If you have been researching life insurance, or are looking to get a life insurance quote, you may have found information on life insurance trusts, and on the face of things a life insurance trust is something that may appear to be most appropriate for the over 50 life insurance market, however with several up-sides, and practically no negatives, placing a policy in a trust is something almost anyone should consider when getting a life assurance quote.
By placing a policy in to trust, you are keeping the total payout value of the cover outside of your estate therefore Inheritance Tax (IHT) does not apply.
Lets use an estate that is worth 500,000, 100,000 of which is life assurance that is not in a trust, as an example. The current IHT threshold is 325,000, and so 175k is liable to 40% IHT, therefore 70,000 goes to the taxman. Placing a Life insurance policy into a trust reduces the estate to 400,000, leaving just 75k over the threshold to be taxed and reducing the IHT sum to 30,000.
That leaves an incredible saving of 40k in tax, increasing by 40,000 the amount that the beneficiary receives. The other added bonus of a trust is that it removes the requirement for solicitors to handle probate as a trust pays directly to the trustees promptly. Often solicitors on average take six months to finalise probate, which you will agree is a long time to wait before the beneficiary acquires the money.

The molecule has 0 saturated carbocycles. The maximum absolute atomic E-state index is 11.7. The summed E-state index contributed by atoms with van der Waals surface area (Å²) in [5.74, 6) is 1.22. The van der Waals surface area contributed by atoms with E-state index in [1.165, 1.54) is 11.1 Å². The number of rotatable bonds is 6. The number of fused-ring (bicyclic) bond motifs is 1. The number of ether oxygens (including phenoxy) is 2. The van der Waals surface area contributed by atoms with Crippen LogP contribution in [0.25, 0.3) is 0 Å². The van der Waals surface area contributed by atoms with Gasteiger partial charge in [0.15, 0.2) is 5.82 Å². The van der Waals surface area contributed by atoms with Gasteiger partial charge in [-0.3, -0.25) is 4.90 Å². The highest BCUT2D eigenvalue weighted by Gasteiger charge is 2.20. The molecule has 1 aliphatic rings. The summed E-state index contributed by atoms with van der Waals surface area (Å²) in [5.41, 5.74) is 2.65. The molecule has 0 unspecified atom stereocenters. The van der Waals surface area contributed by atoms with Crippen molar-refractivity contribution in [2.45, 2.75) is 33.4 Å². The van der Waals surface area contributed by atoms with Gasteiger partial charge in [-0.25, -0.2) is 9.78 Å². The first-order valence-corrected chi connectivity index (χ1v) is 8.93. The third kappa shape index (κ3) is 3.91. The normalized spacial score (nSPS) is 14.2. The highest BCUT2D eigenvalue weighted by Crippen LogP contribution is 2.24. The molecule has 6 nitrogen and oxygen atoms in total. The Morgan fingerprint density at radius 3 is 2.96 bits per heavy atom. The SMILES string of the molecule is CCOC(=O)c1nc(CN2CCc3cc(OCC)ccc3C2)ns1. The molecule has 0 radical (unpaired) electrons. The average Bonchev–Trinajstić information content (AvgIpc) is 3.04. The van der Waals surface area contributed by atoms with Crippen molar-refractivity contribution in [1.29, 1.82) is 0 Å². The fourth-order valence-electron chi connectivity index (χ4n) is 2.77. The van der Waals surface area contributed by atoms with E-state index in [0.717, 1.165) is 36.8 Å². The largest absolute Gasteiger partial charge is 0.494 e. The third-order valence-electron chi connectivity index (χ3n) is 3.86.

No doubt at this point you are waiting for the catch; there is not one, it is no harder to set up a trust as your normal life assurance policy. When you are meeting an advisor to set up a policy, ask to place the policy into a trust, all the documentation is standard as the usual policy papers and requires no extra cost, as it will be finished by the broker.
The only extra information needed is the trustees details to set up the trust. If at a later date you need or have to change a beneficiary or trustee, all the broker will need of you is to complete both a deed of removal and a deed of appointment. With the deed of appointment you will have to bring is the new trustees signature; the deed of removal only needs the settlors signature. Many agreements have a clause included which enables you to change trustees, always check before signing any contracts that this clause is included.
It is advised is that you have a minimum of two trustees appointed, though in most cases the settlor will be a trustee. The fellow trustee is usually a friend or family member, though it is firmly advised that you do not choose someone who could have a conflict of interest, i.e. a trustee who could also be a beneficiary.
If you are having problems finding a trustee, it is possible to hire a professional trustee, though they will charge a fee for their services, but an upside of this route is they will be impartial.
It should be remembered that the beneficiary types can vary, i.e. people could receive different amounts, so it is important the wording must be crystal clear to avoid any legal disputes that might arise after the settlor has died. it is also for this reason an up to date will is also kept to avoid any confusion that might flame up with the maturing of a trust.
In conclusion, setting up a trust ensures your beneficiaries receive the money with significantly decreased hassle with no major negatives, thus giving the settlor and family the peace of mind they desire.
Debi McGrady is on the digital marketing team at Just Life Insurance, a site that provides free life insurance advice, and access to market leading life insurance quotes.